Addresses Main Flaws in Existing State Approach. Adopting a new transportation formula would rectify the two widely recognized problems with the state’s existing HTST program. Specifically, this approach would (1) allow funding allocations to be updated annually, and (2) provide a mechanism for previously excluded LEAs to receive funding.

Transition and Cost

State Could Transition Gradually, Protect Districts Against Funding Losses. Because the degree to which the existing state HTST allocation covers district transportation costs varies dramatically across the state, “equalizing” the state’s share of costs across all districts would require a shift in how funds are allocated. First, the state would need to increase funding for all districts currently receiving less than the state’s new reimbursement level. This could be done by increasing state funding for transportation, or by reallocating funding from districts currently receiving more from HTST than the state’s new reimbursement level. Historically, when the state has modified existing funding formulas, it has included “hold harmless” language to ensure every district receives at least as much funding as it received in the year the change is made. Should the state continue to adopt this practice, some districts would continue to receive historical funding advantages and implementing the new formula would require additional state investment. (Over time, these historical advantages would dissipate as expenditures rise and those districts do not receive additional funding increases from the state.)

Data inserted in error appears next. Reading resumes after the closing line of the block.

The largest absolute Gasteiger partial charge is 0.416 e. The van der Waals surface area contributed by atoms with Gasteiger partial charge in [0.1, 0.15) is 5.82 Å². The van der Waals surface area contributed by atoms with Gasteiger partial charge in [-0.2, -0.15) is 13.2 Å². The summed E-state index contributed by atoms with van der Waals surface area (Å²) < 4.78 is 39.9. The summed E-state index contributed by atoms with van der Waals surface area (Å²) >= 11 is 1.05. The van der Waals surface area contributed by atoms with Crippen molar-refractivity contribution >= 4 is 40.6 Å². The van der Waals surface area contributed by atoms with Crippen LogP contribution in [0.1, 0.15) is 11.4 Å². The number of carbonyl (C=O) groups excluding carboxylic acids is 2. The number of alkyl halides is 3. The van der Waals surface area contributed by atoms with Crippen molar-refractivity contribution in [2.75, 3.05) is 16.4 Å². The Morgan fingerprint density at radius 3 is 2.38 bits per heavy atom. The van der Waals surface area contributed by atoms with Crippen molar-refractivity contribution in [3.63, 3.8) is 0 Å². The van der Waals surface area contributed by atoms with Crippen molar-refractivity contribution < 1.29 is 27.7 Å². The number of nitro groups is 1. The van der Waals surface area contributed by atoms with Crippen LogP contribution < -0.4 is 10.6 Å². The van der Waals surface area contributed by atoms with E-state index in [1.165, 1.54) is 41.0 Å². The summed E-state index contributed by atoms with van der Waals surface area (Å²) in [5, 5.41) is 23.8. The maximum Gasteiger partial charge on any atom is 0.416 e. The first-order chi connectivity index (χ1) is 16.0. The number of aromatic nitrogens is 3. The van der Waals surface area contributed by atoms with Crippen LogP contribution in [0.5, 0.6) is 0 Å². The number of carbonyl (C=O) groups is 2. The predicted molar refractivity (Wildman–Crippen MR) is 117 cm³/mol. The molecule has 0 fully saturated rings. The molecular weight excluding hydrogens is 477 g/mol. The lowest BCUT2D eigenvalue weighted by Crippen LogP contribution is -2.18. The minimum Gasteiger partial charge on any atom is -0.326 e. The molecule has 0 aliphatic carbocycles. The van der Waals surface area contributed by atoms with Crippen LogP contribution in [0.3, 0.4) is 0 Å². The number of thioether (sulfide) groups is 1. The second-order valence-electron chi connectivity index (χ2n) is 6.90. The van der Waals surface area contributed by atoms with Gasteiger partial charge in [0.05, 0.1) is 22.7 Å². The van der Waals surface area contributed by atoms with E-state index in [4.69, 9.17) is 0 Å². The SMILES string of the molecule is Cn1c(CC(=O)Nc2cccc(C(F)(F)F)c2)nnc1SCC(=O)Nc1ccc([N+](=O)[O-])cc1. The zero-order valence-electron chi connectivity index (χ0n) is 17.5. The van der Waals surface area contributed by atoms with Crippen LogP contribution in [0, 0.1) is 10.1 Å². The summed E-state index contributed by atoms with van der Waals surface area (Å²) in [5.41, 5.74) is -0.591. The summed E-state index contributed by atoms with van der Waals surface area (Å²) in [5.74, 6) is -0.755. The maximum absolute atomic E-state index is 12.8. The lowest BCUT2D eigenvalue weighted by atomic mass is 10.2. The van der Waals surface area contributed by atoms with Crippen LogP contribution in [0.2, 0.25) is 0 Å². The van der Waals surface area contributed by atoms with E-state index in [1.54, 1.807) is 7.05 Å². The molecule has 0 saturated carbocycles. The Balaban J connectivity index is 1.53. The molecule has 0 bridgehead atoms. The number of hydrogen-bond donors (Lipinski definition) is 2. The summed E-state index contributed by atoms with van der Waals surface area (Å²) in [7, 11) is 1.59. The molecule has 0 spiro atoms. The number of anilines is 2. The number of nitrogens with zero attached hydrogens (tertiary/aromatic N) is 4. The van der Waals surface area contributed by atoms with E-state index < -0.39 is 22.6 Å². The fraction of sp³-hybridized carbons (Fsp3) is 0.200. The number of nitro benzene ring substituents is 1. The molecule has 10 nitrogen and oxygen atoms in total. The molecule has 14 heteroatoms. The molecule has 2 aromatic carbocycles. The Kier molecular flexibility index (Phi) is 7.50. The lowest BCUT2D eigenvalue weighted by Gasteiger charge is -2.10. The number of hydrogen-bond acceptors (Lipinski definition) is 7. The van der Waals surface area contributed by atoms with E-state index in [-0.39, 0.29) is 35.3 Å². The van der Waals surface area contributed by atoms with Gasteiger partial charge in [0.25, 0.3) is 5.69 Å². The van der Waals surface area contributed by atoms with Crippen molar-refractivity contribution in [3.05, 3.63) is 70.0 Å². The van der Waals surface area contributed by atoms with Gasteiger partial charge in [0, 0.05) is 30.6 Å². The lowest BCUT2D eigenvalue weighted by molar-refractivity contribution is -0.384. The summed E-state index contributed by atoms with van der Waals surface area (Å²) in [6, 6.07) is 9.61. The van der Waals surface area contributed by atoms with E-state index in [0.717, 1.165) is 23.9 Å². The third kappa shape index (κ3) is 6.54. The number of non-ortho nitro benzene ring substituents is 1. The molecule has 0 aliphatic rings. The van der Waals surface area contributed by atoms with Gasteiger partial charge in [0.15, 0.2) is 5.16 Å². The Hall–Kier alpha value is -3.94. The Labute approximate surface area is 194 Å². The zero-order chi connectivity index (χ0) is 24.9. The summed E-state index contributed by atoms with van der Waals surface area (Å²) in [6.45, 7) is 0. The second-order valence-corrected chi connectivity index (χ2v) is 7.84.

Implementation Costs Depend on Transition Approach. The costs associated with adopting a share of cost formula would depend upon the level at which the state sets its reimbursement rate. Figure 9 displays estimates for state costs under various reimbursement rates. (These estimates are only rough approximations, based on district–level data from 2011–12.) At the low end, if the state were to fund 35 percent of expenditures and hold districts harmless from funding decreases, state costs would increase by roughly $120 million beyond the funding currently provided for HTST. At the high end, selecting a 50 percent share of expenditures would increase state costs by roughly $260 million. These costs could increase over time, both from inflationary pressures and potential service increases at the local level.